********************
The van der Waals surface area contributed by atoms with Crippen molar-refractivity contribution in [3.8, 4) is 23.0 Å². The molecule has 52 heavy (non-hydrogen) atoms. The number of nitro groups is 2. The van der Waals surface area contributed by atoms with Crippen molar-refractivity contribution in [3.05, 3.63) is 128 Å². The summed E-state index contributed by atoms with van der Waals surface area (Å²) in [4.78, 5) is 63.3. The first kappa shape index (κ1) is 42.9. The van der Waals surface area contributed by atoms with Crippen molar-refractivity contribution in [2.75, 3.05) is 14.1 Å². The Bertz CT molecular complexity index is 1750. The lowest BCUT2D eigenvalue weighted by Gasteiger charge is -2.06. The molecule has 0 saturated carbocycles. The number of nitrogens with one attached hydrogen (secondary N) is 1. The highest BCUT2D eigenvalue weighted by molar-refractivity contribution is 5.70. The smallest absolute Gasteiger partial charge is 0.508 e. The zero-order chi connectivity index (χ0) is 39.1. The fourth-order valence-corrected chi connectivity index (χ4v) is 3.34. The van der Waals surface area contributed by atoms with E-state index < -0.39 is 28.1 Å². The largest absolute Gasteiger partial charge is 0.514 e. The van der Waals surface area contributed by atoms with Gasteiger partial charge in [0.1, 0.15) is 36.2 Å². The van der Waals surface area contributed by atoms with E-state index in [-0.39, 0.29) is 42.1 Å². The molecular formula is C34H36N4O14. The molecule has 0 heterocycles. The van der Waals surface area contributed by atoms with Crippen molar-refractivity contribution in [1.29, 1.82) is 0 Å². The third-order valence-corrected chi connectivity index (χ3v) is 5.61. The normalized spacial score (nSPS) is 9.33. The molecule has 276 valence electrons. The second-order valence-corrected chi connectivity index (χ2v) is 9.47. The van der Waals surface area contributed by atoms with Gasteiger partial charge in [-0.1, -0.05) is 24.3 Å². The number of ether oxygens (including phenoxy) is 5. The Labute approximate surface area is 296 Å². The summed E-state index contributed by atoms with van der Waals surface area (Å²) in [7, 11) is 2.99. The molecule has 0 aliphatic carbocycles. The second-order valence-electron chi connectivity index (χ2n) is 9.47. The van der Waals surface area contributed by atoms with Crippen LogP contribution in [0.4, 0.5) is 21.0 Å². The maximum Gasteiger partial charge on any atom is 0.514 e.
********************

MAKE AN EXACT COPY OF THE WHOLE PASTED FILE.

The van der Waals surface area contributed by atoms with Crippen molar-refractivity contribution in [3.8, 4) is 23.0 Å². The molecule has 52 heavy (non-hydrogen) atoms. The number of nitro groups is 2. The van der Waals surface area contributed by atoms with Crippen molar-refractivity contribution in [3.05, 3.63) is 128 Å². The summed E-state index contributed by atoms with van der Waals surface area (Å²) in [4.78, 5) is 63.3. The first kappa shape index (κ1) is 42.9. The van der Waals surface area contributed by atoms with Crippen molar-refractivity contribution in [2.75, 3.05) is 14.1 Å². The Bertz CT molecular complexity index is 1750. The lowest BCUT2D eigenvalue weighted by Gasteiger charge is -2.06. The molecule has 0 saturated carbocycles. The number of nitrogens with one attached hydrogen (secondary N) is 1. The highest BCUT2D eigenvalue weighted by molar-refractivity contribution is 5.70. The smallest absolute Gasteiger partial charge is 0.508 e. The zero-order chi connectivity index (χ0) is 39.1. The fourth-order valence-corrected chi connectivity index (χ4v) is 3.34. The van der Waals surface area contributed by atoms with E-state index < -0.39 is 28.1 Å². The largest absolute Gasteiger partial charge is 0.514 e. The van der Waals surface area contributed by atoms with Gasteiger partial charge in [0.1, 0.15) is 36.2 Å². The van der Waals surface area contributed by atoms with E-state index in [-0.39, 0.29) is 42.1 Å². The molecular formula is C34H36N4O14. The molecule has 0 heterocycles. The van der Waals surface area contributed by atoms with Crippen molar-refractivity contribution in [1.29, 1.82) is 0 Å². The third-order valence-corrected chi connectivity index (χ3v) is 5.61. The normalized spacial score (nSPS) is 9.33. The molecule has 276 valence electrons. The second-order valence-corrected chi connectivity index (χ2v) is 9.47. The van der Waals surface area contributed by atoms with Gasteiger partial charge in [-0.1, -0.05) is 24.3 Å². The number of ether oxygens (including phenoxy) is 5. The Labute approximate surface area is 296 Å². The summed E-state index contributed by atoms with van der Waals surface area (Å²) in [7, 11) is 2.99. The molecule has 0 aliphatic carbocycles. The second-order valence-electron chi connectivity index (χ2n) is 9.47. The van der Waals surface area contributed by atoms with Crippen LogP contribution in [0.4, 0.5) is 21.0 Å². The maximum Gasteiger partial charge on any atom is 0.514 e.